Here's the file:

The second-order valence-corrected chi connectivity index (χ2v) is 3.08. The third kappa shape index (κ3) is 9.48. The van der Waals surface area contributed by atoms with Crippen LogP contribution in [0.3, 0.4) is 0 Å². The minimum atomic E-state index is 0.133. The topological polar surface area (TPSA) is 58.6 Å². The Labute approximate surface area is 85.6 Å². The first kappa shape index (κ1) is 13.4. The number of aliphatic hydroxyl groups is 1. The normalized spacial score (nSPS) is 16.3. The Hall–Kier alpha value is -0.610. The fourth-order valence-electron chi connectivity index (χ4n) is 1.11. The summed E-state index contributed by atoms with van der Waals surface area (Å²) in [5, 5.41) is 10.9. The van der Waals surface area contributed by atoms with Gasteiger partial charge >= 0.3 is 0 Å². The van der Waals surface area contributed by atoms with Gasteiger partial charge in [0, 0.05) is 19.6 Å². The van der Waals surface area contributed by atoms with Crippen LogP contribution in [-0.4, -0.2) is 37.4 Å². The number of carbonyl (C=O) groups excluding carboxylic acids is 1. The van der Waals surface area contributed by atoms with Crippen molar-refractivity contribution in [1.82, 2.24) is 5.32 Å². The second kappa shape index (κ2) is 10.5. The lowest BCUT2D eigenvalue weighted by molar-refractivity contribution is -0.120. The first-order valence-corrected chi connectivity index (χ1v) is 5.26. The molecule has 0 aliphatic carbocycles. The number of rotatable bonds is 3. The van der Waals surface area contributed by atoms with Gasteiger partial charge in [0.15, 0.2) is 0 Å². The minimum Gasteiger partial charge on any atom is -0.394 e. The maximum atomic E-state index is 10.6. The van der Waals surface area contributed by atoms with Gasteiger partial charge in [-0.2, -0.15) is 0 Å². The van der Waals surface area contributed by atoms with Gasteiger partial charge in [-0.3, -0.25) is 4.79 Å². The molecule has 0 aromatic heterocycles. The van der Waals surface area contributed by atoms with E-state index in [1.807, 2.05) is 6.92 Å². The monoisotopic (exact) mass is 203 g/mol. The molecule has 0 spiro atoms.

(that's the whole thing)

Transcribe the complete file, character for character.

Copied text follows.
The second-order valence-corrected chi connectivity index (χ2v) is 3.08. The third kappa shape index (κ3) is 9.48. The van der Waals surface area contributed by atoms with Crippen LogP contribution in [0.3, 0.4) is 0 Å². The minimum atomic E-state index is 0.133. The topological polar surface area (TPSA) is 58.6 Å². The Labute approximate surface area is 85.6 Å². The first kappa shape index (κ1) is 13.4. The number of aliphatic hydroxyl groups is 1. The normalized spacial score (nSPS) is 16.3. The Hall–Kier alpha value is -0.610. The fourth-order valence-electron chi connectivity index (χ4n) is 1.11. The summed E-state index contributed by atoms with van der Waals surface area (Å²) in [5, 5.41) is 10.9. The van der Waals surface area contributed by atoms with Gasteiger partial charge >= 0.3 is 0 Å². The van der Waals surface area contributed by atoms with Gasteiger partial charge in [0, 0.05) is 19.6 Å². The van der Waals surface area contributed by atoms with Crippen LogP contribution in [-0.4, -0.2) is 37.4 Å². The number of carbonyl (C=O) groups excluding carboxylic acids is 1. The van der Waals surface area contributed by atoms with Crippen molar-refractivity contribution in [1.82, 2.24) is 5.32 Å². The second kappa shape index (κ2) is 10.5. The lowest BCUT2D eigenvalue weighted by molar-refractivity contribution is -0.120. The first-order valence-corrected chi connectivity index (χ1v) is 5.26. The molecule has 0 aliphatic carbocycles. The number of rotatable bonds is 3. The van der Waals surface area contributed by atoms with Gasteiger partial charge in [0.15, 0.2) is 0 Å². The minimum Gasteiger partial charge on any atom is -0.394 e. The maximum atomic E-state index is 10.6. The van der Waals surface area contributed by atoms with Gasteiger partial charge in [-0.2, -0.15) is 0 Å². The van der Waals surface area contributed by atoms with Gasteiger partial charge in [-0.3, -0.25) is 4.79 Å². The molecule has 0 aromatic heterocycles. The van der Waals surface area contributed by atoms with E-state index in [1.807, 2.05) is 6.92 Å². The monoisotopic (exact) mass is 203 g/mol. The molecule has 0 spiro atoms.